"We all squeezed into a long, skinny boat and leisurely glided along, checking out the unkempt, wild rainforest bordering the river," she said. "At one point, we actually floated through a flooded portion of the forest and emerged into a beautiful lagoon on the other side. Here, we visited an indigenous tribe, went swimming, and watched the pink freshwater dolphins playing in our boat’s wake at sunset. As we were approaching our eco-resort at the end of the day, three macaws came out of nowhere and landed right on the canopy of our boat, allowing us to take pictures of them and feed them. To top that day off, we got to play with and feed squirrel monkeys at our resort."
Both Clary and Van Scoy were impressed with their students, many of whom had never traveled abroad.
"This wasn’t a trip for everyone," Clary said. "You had to be a little adventurous and willing to put up with some places outside of your comfort zone. This was a more rustic study abroad opportunity. If the students hadn’t had a great attitude about it all, I think they would have been very uncomfortable."
The students were up to the challenge of making the most of their adventure. They carried on conversations in Spanish, even with limited knowledge of the language, spent their evenings playing soccer with locals, and eagerly sampled local cuisine.
Kelsey Ramsey, a senior biology and environmental sciences major from Lamar, Ark., takes a photo of local children during the Study Abroad trip to the Amazon River. (Photo courtesy of Matt Friant).
Ray shared a memorable moment that left the weary group of hikers laughing.
"We were on an extended hike through the Amazon rainforest outside Puerto Nariño," she said. "We were all exhausted and nearing the end of our hike when we saw a creek crossing up ahead. Our native guide informed us that that we needed to be especially careful while crossing the log because this particular creek was anaconda territory. I was about the third or fourth student to cross. When I got to the middle of the log, I started losing balance and panicking. After several seconds of wobbling to regain equilibrium, I looked behind me at the rest of my classmates and said, ‘Well, guys, I’m going in!’ and plopped into the creek. The water was at least 7 feet deep at the center of the creek, so I completely submerged. When I surfaced, I saw looks of terror on my classmates’ faces. I was in the water in anaconda territory! But as soon as they saw the huge grin on my face, they all started laughing with me."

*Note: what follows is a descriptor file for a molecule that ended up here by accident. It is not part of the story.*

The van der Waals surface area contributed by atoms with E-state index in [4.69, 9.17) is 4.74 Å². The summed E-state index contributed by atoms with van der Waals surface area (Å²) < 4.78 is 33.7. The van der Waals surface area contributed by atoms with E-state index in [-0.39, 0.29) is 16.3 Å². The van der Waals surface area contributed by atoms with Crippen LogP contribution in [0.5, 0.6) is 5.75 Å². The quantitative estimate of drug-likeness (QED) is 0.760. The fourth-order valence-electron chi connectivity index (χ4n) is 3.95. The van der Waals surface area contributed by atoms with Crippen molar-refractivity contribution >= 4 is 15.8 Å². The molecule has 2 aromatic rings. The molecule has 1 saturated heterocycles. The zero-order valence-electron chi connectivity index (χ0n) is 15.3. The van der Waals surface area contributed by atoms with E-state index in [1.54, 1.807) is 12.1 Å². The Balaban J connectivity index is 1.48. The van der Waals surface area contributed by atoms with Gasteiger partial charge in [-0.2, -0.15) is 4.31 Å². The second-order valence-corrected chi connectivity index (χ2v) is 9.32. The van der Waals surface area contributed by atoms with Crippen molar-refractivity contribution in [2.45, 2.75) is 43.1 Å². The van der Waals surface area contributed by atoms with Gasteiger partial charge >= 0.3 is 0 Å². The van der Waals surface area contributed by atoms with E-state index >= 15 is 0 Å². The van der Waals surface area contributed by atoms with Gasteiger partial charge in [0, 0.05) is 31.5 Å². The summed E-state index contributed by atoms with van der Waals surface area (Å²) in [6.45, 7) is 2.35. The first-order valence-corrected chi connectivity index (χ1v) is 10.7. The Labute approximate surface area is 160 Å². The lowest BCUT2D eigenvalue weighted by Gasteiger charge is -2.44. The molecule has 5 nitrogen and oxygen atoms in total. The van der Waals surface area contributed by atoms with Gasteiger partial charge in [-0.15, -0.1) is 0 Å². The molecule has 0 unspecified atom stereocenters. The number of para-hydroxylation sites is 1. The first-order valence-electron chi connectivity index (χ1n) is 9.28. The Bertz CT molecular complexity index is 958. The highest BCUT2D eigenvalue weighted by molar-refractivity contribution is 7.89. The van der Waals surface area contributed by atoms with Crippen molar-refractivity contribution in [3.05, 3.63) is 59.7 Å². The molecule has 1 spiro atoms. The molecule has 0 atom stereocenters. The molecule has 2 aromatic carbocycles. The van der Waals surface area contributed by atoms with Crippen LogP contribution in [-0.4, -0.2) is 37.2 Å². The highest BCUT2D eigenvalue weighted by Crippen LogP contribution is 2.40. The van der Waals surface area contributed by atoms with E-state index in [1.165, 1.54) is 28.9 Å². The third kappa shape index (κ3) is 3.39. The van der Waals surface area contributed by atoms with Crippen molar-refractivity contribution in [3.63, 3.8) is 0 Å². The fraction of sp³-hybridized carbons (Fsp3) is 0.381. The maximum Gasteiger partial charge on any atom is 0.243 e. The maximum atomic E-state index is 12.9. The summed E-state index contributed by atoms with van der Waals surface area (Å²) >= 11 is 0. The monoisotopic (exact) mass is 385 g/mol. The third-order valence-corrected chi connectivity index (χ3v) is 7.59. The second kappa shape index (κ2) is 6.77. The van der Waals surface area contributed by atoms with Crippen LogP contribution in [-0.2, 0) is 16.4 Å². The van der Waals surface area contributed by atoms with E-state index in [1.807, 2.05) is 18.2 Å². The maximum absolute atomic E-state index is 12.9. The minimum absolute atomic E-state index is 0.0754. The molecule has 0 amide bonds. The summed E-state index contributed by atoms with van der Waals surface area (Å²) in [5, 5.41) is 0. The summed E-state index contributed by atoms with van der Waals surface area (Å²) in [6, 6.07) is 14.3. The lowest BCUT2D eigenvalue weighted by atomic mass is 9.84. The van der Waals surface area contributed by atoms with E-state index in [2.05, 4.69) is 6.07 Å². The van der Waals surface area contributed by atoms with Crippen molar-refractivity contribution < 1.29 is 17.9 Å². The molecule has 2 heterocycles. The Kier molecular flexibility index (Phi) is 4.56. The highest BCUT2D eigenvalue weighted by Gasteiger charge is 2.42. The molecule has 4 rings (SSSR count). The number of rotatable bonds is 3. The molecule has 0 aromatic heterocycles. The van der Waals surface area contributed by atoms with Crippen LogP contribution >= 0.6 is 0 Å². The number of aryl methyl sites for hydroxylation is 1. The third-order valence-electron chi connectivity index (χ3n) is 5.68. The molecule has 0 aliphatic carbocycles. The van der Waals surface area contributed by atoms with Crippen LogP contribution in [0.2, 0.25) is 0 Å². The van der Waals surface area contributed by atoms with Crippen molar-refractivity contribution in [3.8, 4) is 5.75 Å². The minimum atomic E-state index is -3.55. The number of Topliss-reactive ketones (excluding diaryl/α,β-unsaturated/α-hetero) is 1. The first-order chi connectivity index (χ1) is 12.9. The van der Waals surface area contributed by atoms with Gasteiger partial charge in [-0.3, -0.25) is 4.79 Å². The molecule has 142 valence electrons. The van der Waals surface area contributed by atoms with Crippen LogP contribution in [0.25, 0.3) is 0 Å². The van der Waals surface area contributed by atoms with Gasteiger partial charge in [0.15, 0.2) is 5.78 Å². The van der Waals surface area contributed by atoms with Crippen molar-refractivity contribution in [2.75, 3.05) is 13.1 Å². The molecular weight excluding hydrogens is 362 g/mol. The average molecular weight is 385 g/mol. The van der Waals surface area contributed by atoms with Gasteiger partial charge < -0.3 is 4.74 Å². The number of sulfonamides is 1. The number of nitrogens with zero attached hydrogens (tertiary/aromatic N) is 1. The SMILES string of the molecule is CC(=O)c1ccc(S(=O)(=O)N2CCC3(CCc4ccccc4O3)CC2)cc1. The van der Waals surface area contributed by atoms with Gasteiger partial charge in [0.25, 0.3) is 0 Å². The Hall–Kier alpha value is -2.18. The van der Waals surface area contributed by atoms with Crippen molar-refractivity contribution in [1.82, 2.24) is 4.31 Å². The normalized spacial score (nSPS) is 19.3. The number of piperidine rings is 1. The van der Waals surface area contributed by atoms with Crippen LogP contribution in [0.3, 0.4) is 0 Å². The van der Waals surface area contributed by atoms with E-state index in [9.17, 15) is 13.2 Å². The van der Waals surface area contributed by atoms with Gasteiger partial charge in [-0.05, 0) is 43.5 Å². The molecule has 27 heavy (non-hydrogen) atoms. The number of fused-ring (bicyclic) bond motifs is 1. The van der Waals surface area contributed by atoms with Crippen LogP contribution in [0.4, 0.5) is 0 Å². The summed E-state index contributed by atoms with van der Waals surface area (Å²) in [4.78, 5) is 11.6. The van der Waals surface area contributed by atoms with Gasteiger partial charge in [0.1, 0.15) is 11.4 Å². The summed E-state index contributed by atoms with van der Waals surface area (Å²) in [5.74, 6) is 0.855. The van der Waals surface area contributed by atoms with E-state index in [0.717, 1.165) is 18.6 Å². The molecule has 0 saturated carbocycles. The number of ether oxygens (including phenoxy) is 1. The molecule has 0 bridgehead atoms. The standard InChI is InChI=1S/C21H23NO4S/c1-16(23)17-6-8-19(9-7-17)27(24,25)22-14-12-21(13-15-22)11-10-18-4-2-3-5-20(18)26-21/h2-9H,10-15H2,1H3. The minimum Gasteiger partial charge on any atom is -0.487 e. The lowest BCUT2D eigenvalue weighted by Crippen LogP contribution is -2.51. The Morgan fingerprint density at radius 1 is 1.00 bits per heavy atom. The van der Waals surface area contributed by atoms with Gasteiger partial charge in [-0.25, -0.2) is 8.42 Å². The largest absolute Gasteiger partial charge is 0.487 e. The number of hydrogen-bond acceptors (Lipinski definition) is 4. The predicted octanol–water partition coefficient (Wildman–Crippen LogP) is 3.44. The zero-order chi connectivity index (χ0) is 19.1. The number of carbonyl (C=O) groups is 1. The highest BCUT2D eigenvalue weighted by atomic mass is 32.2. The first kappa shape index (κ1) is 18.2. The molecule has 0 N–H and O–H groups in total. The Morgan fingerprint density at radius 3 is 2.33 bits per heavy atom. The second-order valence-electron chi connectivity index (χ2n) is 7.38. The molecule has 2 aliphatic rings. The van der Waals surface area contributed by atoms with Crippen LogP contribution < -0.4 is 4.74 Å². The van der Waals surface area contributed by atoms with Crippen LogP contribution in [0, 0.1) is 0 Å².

In the end, Clary and Van Scoy were confident that their students really did experience a life-changing adventure in the Amazon.
"For both of us, it was really important that our students see how other people live and realize how similar we all are; To realize that happiness comes from within," Van Scoy explained. "Here are these people experiencing what we would consider a life of poverty, in a house that has nothing but a couple of hammocks in it, and yet they’re happy. They’re caring. They’re generous. I think it was a good experience for our students."
Clary agreed. "Students can’t have a real experience to anchor their beliefs and knowledge of Latin American culture until they’ve been there," he explained. "It’s a formative experience for them. It can change the course of their lives. Seeing how most of the world lives can really open their eyes to how we live our lives here. I think that all students should travel abroad as part of their educational experience."
The nine students are working on a presentation of videos, pictures, and stories that they will present to the campus community later this semester.
University of the Ozarks students and professors cool off with a swim in the Amazon River during the Ozarks Abroad trip to South America in early January. (Photo courtesy of Matt Friant).